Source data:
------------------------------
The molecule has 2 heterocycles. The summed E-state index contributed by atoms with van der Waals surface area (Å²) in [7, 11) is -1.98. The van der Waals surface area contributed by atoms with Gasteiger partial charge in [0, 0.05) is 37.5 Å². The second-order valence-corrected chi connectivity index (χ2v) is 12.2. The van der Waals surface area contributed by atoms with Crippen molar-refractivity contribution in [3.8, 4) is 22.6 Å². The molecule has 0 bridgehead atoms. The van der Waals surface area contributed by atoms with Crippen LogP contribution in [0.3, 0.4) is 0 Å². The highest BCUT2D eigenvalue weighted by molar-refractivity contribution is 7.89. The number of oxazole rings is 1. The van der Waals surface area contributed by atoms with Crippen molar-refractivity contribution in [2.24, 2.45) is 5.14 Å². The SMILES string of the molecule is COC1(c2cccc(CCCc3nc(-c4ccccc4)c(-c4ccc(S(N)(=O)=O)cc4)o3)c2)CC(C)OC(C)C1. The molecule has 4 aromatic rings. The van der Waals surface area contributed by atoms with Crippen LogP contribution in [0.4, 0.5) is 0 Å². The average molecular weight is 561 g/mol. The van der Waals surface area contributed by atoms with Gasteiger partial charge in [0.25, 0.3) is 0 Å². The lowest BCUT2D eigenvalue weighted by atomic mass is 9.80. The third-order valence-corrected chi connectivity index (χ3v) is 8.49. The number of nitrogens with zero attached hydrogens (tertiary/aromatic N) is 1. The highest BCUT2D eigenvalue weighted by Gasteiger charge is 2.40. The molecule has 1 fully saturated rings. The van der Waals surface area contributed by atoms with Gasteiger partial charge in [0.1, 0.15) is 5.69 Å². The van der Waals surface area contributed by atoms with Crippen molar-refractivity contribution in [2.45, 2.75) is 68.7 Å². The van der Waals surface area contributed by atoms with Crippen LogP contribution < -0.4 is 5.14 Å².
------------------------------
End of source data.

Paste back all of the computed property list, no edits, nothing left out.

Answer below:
The molecule has 2 heterocycles. The summed E-state index contributed by atoms with van der Waals surface area (Å²) in [7, 11) is -1.98. The van der Waals surface area contributed by atoms with Gasteiger partial charge in [0, 0.05) is 37.5 Å². The second-order valence-corrected chi connectivity index (χ2v) is 12.2. The van der Waals surface area contributed by atoms with Crippen molar-refractivity contribution in [3.8, 4) is 22.6 Å². The molecule has 0 bridgehead atoms. The van der Waals surface area contributed by atoms with Crippen LogP contribution in [0.3, 0.4) is 0 Å². The highest BCUT2D eigenvalue weighted by molar-refractivity contribution is 7.89. The number of oxazole rings is 1. The van der Waals surface area contributed by atoms with Crippen molar-refractivity contribution in [2.24, 2.45) is 5.14 Å². The SMILES string of the molecule is COC1(c2cccc(CCCc3nc(-c4ccccc4)c(-c4ccc(S(N)(=O)=O)cc4)o3)c2)CC(C)OC(C)C1. The molecule has 4 aromatic rings. The van der Waals surface area contributed by atoms with Crippen LogP contribution in [0.4, 0.5) is 0 Å². The average molecular weight is 561 g/mol. The van der Waals surface area contributed by atoms with Gasteiger partial charge in [0.25, 0.3) is 0 Å². The lowest BCUT2D eigenvalue weighted by atomic mass is 9.80. The third-order valence-corrected chi connectivity index (χ3v) is 8.49. The number of nitrogens with zero attached hydrogens (tertiary/aromatic N) is 1. The highest BCUT2D eigenvalue weighted by Gasteiger charge is 2.40. The molecule has 1 fully saturated rings. The van der Waals surface area contributed by atoms with Gasteiger partial charge in [0.1, 0.15) is 5.69 Å². The van der Waals surface area contributed by atoms with Crippen molar-refractivity contribution in [2.45, 2.75) is 68.7 Å². The van der Waals surface area contributed by atoms with Crippen LogP contribution < -0.4 is 5.14 Å².